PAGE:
Balance of payments accounts record financial flows in a specific period such as one year.
Financial inflows (such as receipts for exports or when a foreigner invests in the stockmarket) are treated as credits or positive entries.
Outflows (such as payments for imports or the purchase of shares on a foreign stockmarket) are debits or negative entries.
When a foreigner invests in the country, there is a capital inflow which is a credit entry. Conversely, the acquisition of a claim on another country is a negative or debit entry.
Debits = Credits
The accounts are double entry, that is, every transaction is entered twice. For example, the export of goods involves the receipt of cash (the credit) which represents a claim on another country (the debit). By definition the balance of payments must balance. Debits must equal credits.
Current = Capital
One side of each transaction is treated as a current flow (such as a receipt of payment for an export). The other is a capital flow (such as the acquisition of a claim on another country).
Arithmetically current flows must exactly equal capital flows.
Let me now explain in detail the point mentioned above:
The foremost principle of BoP accouting is the use of the double entry bookkeeping system, i.e. every transaction has two aspects and hence enters the BoP account twice, once as a credit
and once as a debit.
Since for every credit there is a corresponding debit, the balance of payments account always balances.
The logic underlying every transaction being entered twice is that whenever there is a transaction, whether purchase of sale, there would be a corresponding payment – either immediately or deferred and giving rise to two entries.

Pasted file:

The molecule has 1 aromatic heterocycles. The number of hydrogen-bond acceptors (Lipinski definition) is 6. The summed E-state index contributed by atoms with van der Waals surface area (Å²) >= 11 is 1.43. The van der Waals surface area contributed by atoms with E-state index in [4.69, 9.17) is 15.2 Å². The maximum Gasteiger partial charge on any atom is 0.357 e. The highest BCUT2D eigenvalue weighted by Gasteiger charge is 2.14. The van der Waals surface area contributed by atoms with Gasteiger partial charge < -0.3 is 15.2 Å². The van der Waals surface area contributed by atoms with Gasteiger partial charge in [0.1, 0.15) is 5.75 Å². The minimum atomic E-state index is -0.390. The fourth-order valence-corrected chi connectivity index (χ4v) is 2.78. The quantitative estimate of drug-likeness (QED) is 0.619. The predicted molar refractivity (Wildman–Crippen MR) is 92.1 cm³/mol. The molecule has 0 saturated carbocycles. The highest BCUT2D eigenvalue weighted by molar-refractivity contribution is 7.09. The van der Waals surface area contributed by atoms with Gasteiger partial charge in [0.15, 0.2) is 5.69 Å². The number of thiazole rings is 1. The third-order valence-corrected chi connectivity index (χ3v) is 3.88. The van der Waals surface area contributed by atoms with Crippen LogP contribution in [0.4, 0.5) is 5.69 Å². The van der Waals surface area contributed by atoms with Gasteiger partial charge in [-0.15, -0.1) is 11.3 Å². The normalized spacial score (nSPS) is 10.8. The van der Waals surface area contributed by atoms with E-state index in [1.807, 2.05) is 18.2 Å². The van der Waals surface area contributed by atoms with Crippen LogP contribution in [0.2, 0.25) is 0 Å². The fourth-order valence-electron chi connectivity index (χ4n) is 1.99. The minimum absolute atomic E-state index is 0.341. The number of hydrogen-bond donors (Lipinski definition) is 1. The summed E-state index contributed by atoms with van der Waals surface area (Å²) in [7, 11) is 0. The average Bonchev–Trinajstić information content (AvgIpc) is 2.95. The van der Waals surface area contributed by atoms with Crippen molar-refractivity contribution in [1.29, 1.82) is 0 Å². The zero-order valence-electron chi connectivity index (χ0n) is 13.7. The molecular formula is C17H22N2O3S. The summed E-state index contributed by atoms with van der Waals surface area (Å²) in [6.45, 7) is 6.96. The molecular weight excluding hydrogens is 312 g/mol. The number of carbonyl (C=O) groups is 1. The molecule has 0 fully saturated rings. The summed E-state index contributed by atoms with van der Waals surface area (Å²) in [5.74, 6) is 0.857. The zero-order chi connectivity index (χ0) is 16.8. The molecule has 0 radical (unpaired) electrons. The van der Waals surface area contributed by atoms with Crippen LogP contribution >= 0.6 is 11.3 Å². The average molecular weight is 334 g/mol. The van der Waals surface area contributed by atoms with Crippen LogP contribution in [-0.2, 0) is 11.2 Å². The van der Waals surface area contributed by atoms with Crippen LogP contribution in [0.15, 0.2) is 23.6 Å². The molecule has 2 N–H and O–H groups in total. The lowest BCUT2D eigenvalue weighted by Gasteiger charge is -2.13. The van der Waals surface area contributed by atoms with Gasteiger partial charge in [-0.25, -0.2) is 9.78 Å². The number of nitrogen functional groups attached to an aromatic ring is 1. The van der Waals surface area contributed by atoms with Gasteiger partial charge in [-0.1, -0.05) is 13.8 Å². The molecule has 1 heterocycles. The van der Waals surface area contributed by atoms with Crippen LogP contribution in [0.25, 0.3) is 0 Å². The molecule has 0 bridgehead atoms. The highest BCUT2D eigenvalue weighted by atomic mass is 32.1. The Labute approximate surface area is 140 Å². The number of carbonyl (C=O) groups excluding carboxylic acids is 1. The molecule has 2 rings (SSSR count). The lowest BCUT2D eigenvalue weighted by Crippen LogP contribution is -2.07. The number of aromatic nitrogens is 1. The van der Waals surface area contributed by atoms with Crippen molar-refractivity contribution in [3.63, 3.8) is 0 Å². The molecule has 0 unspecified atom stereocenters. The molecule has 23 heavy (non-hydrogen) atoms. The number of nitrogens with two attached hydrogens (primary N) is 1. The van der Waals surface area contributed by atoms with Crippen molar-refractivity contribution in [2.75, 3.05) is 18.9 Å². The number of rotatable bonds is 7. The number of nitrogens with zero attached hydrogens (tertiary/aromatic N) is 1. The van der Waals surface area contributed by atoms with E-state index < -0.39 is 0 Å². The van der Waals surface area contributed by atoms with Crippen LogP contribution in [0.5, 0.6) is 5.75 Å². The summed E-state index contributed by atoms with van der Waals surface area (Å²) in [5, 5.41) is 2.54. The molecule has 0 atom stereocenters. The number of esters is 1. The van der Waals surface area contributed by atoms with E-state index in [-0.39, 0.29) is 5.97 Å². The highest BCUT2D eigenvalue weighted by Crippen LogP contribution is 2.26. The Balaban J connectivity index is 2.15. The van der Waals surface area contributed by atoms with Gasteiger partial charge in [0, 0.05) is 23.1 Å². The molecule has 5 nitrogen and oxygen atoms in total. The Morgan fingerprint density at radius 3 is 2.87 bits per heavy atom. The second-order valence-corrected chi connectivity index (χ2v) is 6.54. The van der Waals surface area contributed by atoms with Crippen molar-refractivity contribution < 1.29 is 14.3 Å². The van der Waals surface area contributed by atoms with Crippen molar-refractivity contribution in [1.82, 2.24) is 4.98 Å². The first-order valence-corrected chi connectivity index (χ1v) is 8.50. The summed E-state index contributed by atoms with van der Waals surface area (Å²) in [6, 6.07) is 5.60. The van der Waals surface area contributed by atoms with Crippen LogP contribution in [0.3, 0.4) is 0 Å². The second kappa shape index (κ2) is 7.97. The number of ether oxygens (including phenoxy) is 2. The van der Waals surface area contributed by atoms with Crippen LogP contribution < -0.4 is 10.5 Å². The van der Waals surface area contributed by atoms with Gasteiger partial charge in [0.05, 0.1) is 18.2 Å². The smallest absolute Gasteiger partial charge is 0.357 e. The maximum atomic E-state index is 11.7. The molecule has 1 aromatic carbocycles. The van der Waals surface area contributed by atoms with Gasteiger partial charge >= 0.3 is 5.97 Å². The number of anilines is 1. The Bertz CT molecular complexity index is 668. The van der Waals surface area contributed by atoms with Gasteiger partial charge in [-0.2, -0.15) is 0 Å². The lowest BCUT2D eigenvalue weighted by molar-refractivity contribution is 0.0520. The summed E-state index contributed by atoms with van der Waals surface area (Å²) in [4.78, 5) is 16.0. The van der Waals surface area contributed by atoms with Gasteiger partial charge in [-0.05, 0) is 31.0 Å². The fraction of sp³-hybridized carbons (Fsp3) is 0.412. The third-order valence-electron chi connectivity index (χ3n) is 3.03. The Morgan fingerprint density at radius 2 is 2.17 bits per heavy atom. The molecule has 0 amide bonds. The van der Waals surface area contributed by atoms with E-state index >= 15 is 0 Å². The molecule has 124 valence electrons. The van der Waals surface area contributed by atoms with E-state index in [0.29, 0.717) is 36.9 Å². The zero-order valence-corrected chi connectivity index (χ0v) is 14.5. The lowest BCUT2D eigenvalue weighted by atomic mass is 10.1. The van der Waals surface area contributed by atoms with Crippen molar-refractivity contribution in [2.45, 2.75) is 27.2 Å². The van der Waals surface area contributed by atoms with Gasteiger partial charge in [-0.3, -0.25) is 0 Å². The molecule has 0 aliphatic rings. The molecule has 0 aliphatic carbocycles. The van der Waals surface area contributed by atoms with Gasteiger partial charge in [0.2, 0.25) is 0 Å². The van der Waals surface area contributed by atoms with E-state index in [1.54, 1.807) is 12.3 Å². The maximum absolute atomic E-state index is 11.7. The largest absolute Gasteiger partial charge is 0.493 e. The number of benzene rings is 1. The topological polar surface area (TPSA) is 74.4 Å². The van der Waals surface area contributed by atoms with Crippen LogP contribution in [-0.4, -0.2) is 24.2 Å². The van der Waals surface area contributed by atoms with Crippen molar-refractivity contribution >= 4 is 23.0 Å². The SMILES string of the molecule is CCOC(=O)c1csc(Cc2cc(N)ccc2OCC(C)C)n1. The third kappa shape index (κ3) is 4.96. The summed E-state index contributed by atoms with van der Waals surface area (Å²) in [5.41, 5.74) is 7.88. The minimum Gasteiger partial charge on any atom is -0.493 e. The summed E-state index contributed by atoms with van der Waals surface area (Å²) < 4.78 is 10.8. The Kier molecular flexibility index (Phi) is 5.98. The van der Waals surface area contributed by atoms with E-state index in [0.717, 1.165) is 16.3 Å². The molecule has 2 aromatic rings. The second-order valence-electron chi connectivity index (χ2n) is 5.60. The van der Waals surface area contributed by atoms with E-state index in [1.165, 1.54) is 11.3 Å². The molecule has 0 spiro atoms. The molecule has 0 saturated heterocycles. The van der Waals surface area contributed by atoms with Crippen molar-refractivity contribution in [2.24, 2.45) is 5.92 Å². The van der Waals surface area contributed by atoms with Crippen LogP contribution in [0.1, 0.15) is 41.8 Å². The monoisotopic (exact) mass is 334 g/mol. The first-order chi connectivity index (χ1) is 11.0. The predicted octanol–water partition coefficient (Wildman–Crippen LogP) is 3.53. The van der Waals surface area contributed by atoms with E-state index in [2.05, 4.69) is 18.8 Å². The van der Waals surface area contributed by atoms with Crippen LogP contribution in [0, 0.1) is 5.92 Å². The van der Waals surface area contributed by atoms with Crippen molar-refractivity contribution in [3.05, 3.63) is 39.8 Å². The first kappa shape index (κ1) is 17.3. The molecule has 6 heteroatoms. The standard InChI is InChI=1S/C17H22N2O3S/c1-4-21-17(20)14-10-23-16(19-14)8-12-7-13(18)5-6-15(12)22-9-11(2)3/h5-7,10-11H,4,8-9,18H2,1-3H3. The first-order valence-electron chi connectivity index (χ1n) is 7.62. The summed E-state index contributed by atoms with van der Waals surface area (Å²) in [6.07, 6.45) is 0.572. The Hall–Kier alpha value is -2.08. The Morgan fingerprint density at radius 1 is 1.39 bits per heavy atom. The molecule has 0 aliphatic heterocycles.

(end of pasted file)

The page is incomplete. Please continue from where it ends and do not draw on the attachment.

Let us now see, the case of transfer payments.
Since there is no compensation involved in the case of transfer payments, they are treated as trade in goodwill to satisfy the principle of double entry.
An outflow on account of transfer payment is regarded as a purchase of goodwill, while an inflow is regarded as a sale.
There is a clear rule for determining the side of a BoP account on which a particular transaction should be entered.
Any transaction which is a source of foreign currency is a credit entry, and any transaction which is a use is a debit entry. In accordance with these definitions, credit transactions are recorded with a plus sign, and debit transactions with a minus sign.
Let us take a small example:
As a country exports goods to another country, the demand for the domestic currency goes up as the foreign importer would need to buy the domestic currency to pay for the imports.
This would appear as a credit item in the BoP account as it is a source of foreign currency.
On the other hand, imports increase the supply of the domestic currency, as foreign currency would need to be bought in exchange for the domestic currency in order to pay for the imports. Since it is a use of the foreign currency, it would appear as a debit item.
There is a clear rule for determining the side of a BoP account on which a particular transaction should be entered. The rule is that any transaction which creates demand for the domestic
currency in the forex markets enters the BoP account on the credit side, and any transaction increasing its supply enters the debit side.